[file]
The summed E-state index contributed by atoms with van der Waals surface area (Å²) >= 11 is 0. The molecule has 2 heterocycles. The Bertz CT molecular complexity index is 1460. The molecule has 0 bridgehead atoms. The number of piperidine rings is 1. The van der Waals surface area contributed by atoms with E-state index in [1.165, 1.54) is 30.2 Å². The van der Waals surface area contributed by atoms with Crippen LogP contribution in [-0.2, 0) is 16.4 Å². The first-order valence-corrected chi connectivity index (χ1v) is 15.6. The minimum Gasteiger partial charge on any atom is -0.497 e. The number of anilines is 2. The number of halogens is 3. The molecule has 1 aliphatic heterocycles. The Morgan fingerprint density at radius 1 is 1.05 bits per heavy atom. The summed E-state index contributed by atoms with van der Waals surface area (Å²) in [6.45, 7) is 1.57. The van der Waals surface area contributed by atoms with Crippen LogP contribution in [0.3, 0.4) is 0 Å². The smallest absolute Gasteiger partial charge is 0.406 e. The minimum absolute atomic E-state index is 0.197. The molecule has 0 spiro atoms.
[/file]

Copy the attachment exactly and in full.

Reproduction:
The summed E-state index contributed by atoms with van der Waals surface area (Å²) >= 11 is 0. The molecule has 2 heterocycles. The Bertz CT molecular complexity index is 1460. The molecule has 0 bridgehead atoms. The number of piperidine rings is 1. The van der Waals surface area contributed by atoms with E-state index in [1.165, 1.54) is 30.2 Å². The van der Waals surface area contributed by atoms with Crippen LogP contribution in [-0.2, 0) is 16.4 Å². The first-order valence-corrected chi connectivity index (χ1v) is 15.6. The minimum Gasteiger partial charge on any atom is -0.497 e. The number of anilines is 2. The number of halogens is 3. The molecule has 1 aliphatic heterocycles. The Morgan fingerprint density at radius 1 is 1.05 bits per heavy atom. The summed E-state index contributed by atoms with van der Waals surface area (Å²) in [6.45, 7) is 1.57. The van der Waals surface area contributed by atoms with Crippen LogP contribution in [0.3, 0.4) is 0 Å². The smallest absolute Gasteiger partial charge is 0.406 e. The minimum absolute atomic E-state index is 0.197. The molecule has 0 spiro atoms.